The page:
Career progression and Life of An IAS Officer

Career progression and Life of An IAS Officer

At the beginning of their career, IAS officers receive district training with their home cadres followed by their first posting. Their initial role is as a Sub-Divisional Magistrate (SDM) and they are placed in charge of a district sub-division.

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As SDMs, they are entrusted with maintaining law and order, as well as general administration and development work, of the sub-division. With the completion of their training, IAS officers are assigned to various posts in the state and union governments, and in local-self governments, (municipal corporations, Zilla Parishad), and public sector undertakings.

In 2015 it was announced that a new designation of assistant secretary at the Central Secretariat had been created to enable new IAS officers to be posted to Delhi for a three-month assignment as part of their training regime.

IAS officers were previously only permitted to go on a deputation once assigned to the Central Secretariat after nine years of service in their home cadre. It was observed that the experience of central functions was severely lacking among these deputations, resulting in this change in their training.

As part of the new system, IAS assistant secretaries are supposed to work on projects

—a new policy in their respective areas

—and present it to their respective ministries;

of all projects, 36 are selected to be presented before all secretaries of the Government of India;

consequently, 16 are selected to be before the Cabinet Secretary and a final eight are selected for presentation before the Prime Minister.

Completion of this probation is followed by an executive role in a district as a district magistrate and collector, which lasts several years.

After this tenure as a district magistrate, the officer may be promoted to head a whole state division, as a divisional commissioner.

On attaining the apex scale, IAS officers may lead government departments or ministries. In these roles, IAS officers represent the country at the international level in bilateral and multilateral negotiations.

If serving on a deputation, they may be employed in intergovernmental organisations such as the World Bank, the International Monetary Fund, the Asian Development Bank, the Asian Infrastructure Investment Bank, and the United Nations or its agencies. IAS officers are also involved in the conduct of elections in India as mandated by the Election Commission of India.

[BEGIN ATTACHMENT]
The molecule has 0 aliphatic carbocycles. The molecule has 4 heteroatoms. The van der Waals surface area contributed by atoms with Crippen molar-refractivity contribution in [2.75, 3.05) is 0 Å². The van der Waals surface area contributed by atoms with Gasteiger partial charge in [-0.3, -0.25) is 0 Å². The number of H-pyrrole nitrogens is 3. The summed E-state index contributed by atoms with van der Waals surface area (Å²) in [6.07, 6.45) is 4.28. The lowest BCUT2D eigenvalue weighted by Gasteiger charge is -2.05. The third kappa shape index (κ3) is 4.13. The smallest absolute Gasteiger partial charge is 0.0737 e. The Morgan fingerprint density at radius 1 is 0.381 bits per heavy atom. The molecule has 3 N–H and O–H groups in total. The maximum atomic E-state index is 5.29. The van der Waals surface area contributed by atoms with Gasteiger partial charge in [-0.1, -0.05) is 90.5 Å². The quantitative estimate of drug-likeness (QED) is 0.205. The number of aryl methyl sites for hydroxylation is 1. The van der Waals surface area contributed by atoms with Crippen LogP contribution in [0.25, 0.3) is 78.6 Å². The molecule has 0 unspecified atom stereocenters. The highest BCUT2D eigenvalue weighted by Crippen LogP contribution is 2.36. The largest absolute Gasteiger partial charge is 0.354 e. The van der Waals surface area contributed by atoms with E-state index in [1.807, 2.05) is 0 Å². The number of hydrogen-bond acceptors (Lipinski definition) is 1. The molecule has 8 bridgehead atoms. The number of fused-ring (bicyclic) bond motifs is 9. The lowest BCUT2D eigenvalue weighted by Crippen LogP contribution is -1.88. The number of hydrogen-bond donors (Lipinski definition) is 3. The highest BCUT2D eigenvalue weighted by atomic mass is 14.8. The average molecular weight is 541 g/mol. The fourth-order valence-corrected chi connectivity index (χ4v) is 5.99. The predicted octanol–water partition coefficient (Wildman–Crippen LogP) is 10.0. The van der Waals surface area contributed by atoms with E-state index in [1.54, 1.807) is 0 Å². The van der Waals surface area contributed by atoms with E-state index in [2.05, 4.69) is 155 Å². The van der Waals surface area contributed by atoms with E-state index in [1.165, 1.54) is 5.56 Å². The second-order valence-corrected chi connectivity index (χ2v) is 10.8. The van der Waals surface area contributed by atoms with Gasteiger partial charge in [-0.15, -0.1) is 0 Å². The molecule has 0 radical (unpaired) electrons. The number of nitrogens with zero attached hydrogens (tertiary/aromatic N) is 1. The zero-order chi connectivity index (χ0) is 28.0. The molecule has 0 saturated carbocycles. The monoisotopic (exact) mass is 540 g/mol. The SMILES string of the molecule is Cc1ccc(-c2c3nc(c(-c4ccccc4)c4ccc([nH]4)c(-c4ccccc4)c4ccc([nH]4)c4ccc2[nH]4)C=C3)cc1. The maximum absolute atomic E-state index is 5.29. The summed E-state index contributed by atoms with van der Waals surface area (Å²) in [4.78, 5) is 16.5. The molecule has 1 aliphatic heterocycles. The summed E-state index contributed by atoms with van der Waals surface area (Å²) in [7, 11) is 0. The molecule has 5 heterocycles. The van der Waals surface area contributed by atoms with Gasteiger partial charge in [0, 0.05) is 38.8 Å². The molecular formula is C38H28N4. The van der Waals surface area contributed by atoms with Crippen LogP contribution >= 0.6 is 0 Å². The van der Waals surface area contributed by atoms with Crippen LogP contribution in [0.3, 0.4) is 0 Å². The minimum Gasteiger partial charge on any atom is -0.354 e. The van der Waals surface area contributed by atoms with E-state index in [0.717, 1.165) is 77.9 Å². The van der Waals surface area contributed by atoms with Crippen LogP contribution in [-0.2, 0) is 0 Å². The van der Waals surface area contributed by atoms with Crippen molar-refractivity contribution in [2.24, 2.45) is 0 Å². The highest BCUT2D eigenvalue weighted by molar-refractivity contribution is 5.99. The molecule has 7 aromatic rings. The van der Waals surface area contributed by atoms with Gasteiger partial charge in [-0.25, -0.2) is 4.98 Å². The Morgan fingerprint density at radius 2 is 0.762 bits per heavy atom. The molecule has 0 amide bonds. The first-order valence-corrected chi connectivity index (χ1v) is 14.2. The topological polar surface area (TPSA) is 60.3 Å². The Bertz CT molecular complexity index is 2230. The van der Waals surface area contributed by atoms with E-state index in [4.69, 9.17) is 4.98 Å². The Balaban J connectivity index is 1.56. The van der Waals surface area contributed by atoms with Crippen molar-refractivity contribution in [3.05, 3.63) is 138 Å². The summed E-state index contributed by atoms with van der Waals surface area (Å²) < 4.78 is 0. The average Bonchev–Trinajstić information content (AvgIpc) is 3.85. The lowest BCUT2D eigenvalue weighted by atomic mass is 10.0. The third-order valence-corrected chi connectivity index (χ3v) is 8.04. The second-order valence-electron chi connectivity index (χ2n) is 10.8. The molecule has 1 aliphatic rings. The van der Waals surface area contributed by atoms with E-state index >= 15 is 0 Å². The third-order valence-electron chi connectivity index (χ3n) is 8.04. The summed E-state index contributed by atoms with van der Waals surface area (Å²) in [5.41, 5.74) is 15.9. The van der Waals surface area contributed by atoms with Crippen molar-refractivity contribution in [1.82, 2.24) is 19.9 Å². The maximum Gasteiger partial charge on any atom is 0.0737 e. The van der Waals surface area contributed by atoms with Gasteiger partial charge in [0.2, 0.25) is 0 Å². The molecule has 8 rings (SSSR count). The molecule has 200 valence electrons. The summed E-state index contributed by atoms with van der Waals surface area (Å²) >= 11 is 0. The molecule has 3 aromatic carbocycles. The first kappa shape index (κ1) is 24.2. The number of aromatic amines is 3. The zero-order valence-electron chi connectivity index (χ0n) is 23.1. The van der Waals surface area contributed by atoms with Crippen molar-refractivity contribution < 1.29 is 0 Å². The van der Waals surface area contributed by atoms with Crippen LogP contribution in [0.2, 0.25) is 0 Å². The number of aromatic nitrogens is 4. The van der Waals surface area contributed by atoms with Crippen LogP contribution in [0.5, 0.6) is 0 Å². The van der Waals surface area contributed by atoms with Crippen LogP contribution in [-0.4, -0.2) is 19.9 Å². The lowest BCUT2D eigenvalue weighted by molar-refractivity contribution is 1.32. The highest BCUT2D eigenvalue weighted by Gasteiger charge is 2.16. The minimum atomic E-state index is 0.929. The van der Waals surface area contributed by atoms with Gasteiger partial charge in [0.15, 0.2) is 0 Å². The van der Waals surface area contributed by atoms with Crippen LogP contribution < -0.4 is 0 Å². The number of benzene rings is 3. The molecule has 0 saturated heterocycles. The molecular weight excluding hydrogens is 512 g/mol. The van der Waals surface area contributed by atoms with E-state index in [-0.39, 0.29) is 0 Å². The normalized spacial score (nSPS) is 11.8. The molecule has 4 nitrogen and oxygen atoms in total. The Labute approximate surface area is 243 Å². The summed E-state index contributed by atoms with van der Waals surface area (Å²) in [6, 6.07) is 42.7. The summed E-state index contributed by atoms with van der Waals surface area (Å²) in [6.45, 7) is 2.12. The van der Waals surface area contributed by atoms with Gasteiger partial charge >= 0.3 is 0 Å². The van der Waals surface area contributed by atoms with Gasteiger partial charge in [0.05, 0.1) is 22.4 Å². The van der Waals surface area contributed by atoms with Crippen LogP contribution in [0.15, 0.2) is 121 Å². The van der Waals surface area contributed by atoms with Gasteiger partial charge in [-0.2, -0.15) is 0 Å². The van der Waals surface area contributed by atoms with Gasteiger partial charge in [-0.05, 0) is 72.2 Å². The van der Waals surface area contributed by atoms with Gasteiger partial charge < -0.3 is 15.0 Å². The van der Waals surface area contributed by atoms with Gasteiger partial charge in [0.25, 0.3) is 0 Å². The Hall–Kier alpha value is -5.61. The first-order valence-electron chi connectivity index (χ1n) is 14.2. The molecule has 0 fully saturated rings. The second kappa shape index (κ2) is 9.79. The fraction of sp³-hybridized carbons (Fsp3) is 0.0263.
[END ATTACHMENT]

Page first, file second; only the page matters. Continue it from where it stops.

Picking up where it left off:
Positions and designations held by IAS officer in their career hide
Grade/scale (level on Pay Matrix) Field posting(s) Position in state governments Position in the Government of India Pay Scale
Cabinet Secretary grade (Pay level 18)

Cabinet Secretary

250,000 (US$3,500) (PPP$11,700)

Apex scale (Pay level 17)

Chief secretary

Secretary

225,000 (US$3,200)

Higher administrative grade (above super time scale) (Pay level 15)

Divisional commissioner

Principal secretary

Additional secretary

182,200 (US$2,600)—224,100 (US$3,100)

Senior administrative grade (above super time scale) (Pay level 14)

Secretary-cum-commissioner

Joint secretary

144,200 (US$2,000)—218,200 (US$3,100)

Selection grade (Pay level 13)

District magistrate

Special secretary-cum-director

Director

118,500 (US$1,700)—214,100 (US$3,000)

Junior administrative grade (Pay level 12)

Joint secretary

Deputy secretary

78,800 (US$1,100)—191,500 (US$2,700)

Senior time scale (Pay level 11)

Additional district magistrate

Deputy secretary

Under Secretary

67,700 (US$950)—160,000 (US$2,200)

Junior time scale (Pay level 10)

Sub-divisional magistrate

Under Secretary Assistant secretary

56,100 (US$790)—132,000 (US$1,900)

Notes

Upon retirement, high ranking IAS officers have occupied constitutional posts such as the Chief Election Commissioner of India, the Comptroller and Auditor General of India, and the chairperson of the Union Public Service Commission (UPSC). 

They have also become members of administrative tribunals, such as the National Green Tribunal and the Central Administrative Tribunal, as well as chiefs of regulators including the Telecom Regulatory Authority of India, the Securities and Exchange Board of India, and the Reserve Bank of India. 

If a serving IAS officer is appointed to a constitutional post such as Comptroller and Auditor General of India, Chief Election Commissioner of India or chairperson of UPSC or as head of the statutory authority, such as the National Human Rights Commission, the National Commission for Women or the Central Information Commission, he or she is deemed to have retired from service.

IAS officers can also be deputed to private organisations for a fixed tenure under Rule 6(2)(ii) of the Indian Administrative Service (Cadre) Rules, 1954.

Assessment of suitability for promotion and posting

The performance of IAS officers is assessed through a performance appraisal report. The reports are reviewed to judge the suitability of an officer before a promotion or a posting in the union or state governments.

The report is compiled annually and is initiated by the officers themselves, designated as the reporting officer, who list their achievements, completion of assigned activities and targets for the year. The report is then modified and commented on by the reviewing officer, usually the superior of the reporting officer.

All the reports are forwarded by the reviewing officer to the accepting authority, who conducts a final review of the report.

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